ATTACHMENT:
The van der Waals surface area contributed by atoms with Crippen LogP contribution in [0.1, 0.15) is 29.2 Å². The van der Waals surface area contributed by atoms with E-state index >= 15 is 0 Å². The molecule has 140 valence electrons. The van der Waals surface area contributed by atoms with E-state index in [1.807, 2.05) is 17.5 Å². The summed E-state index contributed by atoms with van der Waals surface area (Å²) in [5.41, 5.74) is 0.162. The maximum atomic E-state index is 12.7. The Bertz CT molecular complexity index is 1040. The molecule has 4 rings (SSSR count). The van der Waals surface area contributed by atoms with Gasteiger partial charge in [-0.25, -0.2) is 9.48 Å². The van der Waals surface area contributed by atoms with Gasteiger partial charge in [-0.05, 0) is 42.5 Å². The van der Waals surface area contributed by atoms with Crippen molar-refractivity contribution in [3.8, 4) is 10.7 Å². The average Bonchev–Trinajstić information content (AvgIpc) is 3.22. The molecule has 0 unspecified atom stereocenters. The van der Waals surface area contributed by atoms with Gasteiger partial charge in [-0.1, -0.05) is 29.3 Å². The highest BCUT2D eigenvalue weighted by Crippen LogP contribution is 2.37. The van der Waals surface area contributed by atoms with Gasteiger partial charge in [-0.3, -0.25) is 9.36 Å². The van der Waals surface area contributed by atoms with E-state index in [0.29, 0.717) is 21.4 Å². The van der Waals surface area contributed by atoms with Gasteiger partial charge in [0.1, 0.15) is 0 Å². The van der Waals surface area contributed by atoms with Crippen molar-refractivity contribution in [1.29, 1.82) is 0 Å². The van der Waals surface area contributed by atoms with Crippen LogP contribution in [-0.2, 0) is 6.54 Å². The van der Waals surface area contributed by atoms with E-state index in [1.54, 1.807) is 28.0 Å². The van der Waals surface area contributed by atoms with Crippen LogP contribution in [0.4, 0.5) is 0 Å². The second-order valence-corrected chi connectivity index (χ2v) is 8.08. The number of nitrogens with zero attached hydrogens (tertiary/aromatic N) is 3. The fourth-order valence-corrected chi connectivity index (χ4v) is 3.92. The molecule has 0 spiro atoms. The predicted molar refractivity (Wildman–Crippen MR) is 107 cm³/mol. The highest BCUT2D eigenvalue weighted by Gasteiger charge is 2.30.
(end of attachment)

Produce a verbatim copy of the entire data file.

The van der Waals surface area contributed by atoms with Crippen LogP contribution in [0.1, 0.15) is 29.2 Å². The van der Waals surface area contributed by atoms with E-state index >= 15 is 0 Å². The molecule has 140 valence electrons. The van der Waals surface area contributed by atoms with E-state index in [1.807, 2.05) is 17.5 Å². The summed E-state index contributed by atoms with van der Waals surface area (Å²) in [5.41, 5.74) is 0.162. The maximum atomic E-state index is 12.7. The Bertz CT molecular complexity index is 1040. The molecule has 4 rings (SSSR count). The van der Waals surface area contributed by atoms with Gasteiger partial charge in [-0.25, -0.2) is 9.48 Å². The van der Waals surface area contributed by atoms with Gasteiger partial charge in [-0.05, 0) is 42.5 Å². The van der Waals surface area contributed by atoms with Crippen molar-refractivity contribution in [3.8, 4) is 10.7 Å². The average Bonchev–Trinajstić information content (AvgIpc) is 3.22. The molecule has 0 unspecified atom stereocenters. The van der Waals surface area contributed by atoms with Gasteiger partial charge in [-0.1, -0.05) is 29.3 Å². The highest BCUT2D eigenvalue weighted by Crippen LogP contribution is 2.37. The van der Waals surface area contributed by atoms with Gasteiger partial charge in [-0.3, -0.25) is 9.36 Å². The van der Waals surface area contributed by atoms with E-state index in [0.29, 0.717) is 21.4 Å². The van der Waals surface area contributed by atoms with Gasteiger partial charge in [0.1, 0.15) is 0 Å². The van der Waals surface area contributed by atoms with Crippen molar-refractivity contribution in [1.29, 1.82) is 0 Å². The van der Waals surface area contributed by atoms with Crippen LogP contribution in [-0.2, 0) is 6.54 Å². The van der Waals surface area contributed by atoms with E-state index in [1.54, 1.807) is 28.0 Å². The van der Waals surface area contributed by atoms with Crippen LogP contribution in [0.4, 0.5) is 0 Å². The second-order valence-corrected chi connectivity index (χ2v) is 8.08. The number of nitrogens with zero attached hydrogens (tertiary/aromatic N) is 3. The fourth-order valence-corrected chi connectivity index (χ4v) is 3.92. The molecule has 0 spiro atoms. The predicted molar refractivity (Wildman–Crippen MR) is 107 cm³/mol. The highest BCUT2D eigenvalue weighted by Gasteiger charge is 2.30.